There are good will persons than hates capitalism and assume than to support Cuban regime is to fight capitalism, they are so wrong, sometimes I have the feeling they don’t care real Cubans as long as Cuba as a myth endure, they are willing to sacrifice Cubans for they “higher” cause.

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        • In response to your comment repatriado that there isn’t socialism in Cuba, I make two observations.
          Firstly, I here have frequently used “socialismo” for that is how Fidel Castro personally described his imposed system. I have carefully explained that my social democrat friends belief in multi-party elections not dictatorship.
          Secondly, as you may know, this year 2018 during April the Propaganda Department of the Communist Party of Cuba put up their May 1st posters and hoardings declaring t.he merits of socialism.
          I very much liked your reference to: “a comfortable big chair smoking cigars and spending time in Cayo Piedra.” The Fidel admirers in these pages never respond to mention of his luxurious lifestyle.
          I also admire your second paragraph and comparing those visitors who admire the poverty for Cubans that is a consequence of “socialismo” to visitors to a zoo. You hit the nail on the head!
          Some seven years ago a Cuban poet (that is the source of his income) corrected me when I spoke of “socialismo”. He said – as you do – “what we have in Cuba is Castroismo.”
          That reflects communism (single party socialism), for it varies enormously from one country to another. Dr. Guevara particularly admired Mao Zedong’s form, whereas the Castros admired the Stalin approach, indeed that was the reason that Guevara gave up his Cuban citizenship and left.
          Cuban communism is peculiar to itself, but just as evil as that of Mao or Stalin.
          Viva Cuba libre!

          Reply
          • So what you say is that there is socialism in Cuba, a particular one, different to the Chinese and the Russian one. This is a point of view and not an irrational or minority point of view, I admit that.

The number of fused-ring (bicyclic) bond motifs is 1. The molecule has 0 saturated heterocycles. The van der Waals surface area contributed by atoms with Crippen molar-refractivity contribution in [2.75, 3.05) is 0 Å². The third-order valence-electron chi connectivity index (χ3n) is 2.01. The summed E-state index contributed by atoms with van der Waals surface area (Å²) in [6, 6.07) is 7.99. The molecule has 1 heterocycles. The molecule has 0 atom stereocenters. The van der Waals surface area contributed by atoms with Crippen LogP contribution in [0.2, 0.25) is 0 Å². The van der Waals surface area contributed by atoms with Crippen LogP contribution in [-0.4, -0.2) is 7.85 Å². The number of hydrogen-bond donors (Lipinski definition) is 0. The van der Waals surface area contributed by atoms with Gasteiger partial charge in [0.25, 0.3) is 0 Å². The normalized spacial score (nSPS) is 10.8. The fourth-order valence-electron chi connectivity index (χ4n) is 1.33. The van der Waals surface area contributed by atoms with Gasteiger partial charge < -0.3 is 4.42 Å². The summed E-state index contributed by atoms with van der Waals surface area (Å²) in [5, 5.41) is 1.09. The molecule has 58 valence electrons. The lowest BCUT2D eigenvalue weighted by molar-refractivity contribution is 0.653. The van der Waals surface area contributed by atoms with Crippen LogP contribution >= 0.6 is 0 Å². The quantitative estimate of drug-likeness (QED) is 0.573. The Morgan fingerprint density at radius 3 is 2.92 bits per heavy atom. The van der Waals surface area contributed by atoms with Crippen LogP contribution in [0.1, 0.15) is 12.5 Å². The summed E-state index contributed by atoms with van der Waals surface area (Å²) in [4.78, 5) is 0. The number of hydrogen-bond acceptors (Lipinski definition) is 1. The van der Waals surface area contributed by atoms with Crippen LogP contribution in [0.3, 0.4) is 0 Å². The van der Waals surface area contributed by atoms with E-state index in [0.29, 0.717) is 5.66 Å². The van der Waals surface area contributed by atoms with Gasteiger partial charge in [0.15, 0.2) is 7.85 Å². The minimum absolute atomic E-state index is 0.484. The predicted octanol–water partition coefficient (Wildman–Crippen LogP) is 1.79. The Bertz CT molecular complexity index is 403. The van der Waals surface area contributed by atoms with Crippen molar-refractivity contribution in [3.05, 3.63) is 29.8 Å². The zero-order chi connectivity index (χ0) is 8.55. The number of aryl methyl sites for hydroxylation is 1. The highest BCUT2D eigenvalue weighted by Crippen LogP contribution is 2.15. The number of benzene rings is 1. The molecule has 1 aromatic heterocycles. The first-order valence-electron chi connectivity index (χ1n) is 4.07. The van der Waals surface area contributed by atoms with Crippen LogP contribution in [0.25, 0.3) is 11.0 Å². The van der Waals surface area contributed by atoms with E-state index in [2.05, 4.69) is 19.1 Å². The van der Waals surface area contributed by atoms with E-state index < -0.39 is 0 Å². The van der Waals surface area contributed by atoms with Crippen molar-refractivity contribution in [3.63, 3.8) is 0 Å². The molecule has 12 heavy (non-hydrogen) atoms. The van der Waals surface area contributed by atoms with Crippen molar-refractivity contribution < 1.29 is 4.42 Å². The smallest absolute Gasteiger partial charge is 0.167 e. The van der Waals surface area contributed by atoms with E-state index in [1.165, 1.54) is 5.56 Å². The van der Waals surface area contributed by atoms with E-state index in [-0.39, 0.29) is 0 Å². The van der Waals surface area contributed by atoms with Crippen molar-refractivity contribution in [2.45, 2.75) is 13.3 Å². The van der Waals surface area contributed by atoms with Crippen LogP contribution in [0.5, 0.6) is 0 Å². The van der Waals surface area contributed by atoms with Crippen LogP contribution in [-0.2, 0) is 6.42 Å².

But I defend that neither Cuba nor Russia nor china have had or have being approaching to socialism, I defend this interpretation because I still have a good concept of socialist ideas and I don’t want to mix them with the totalitarian centralism that Lenin, Mao or Fidel used to keep their power.

            Absolute power was their greater luxury and they were hard workers and even they rejected physical luxuries, some times, in order to maintain power. I smile when Forbes magazine says that Fidel had 900 million, is that the value of a 1000 kilometres islands with 11 million of slaves? He did not needed money never, he had absolute power to use any property, industry, company or person in Cuba at his will.

            I agree in evilness, they were equally evil, the body count, lower or higher just depended on their control and craziness, not good heart.

            Vivan los cubanos libres.

        • If those seeking to find a “socialist paradise” in Cuba spent their time in Cuba in a well-appointed Casa Particular or all-inclusive hotel, it’s no wonder they left singing the praises of the Castro Revolution. But, if they actually found a way to see Cuba the way a Cuban sees it, I am pretty sure they would leave with an entirely different impression.

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          • That Moses is a very sound point, but of course tourists are not allowed by law to stay in Cuban homes. You and I have access because we are married to Cubans and are allowed to stay in their families homes. In my case, I can stay in our own home for up to six months. T hen I have to leave for a period (and am then able to access the Internet and contribute to HT). Life in Casa Particulars and Hotels has little relationship to average Cubans. Similarly with Paladars and Restaurants, for how many normal Cubans (without remittances) can afford them.
            I always recall a Veterinarian friend relating to me how he and his wife, following Raul deciding five years ago that Cubans could then stay in hotels, relating how they went and stayed in one at Varadero for three nights to get the experience, but using up all their savings. He said to me:
            “It was the trip of a lifetime.” and described meeting and actually being able to socialize with foreigners

    • Hi Nick, do you know in the UK some successful experience with a model close to what I am proposing?

      I don´t know if I am proposing socialism, perhaps, I am talking about a concrete model of managerial administration inside a market economy for large services companies.

      I really don´t know if I am socialist, maybe cause I always voted PSOE in Spain, but I think all models, socialist, communist, liberalism or anarchism have good things, why not to take from all them?

      Reply
      • Hi Repatriado,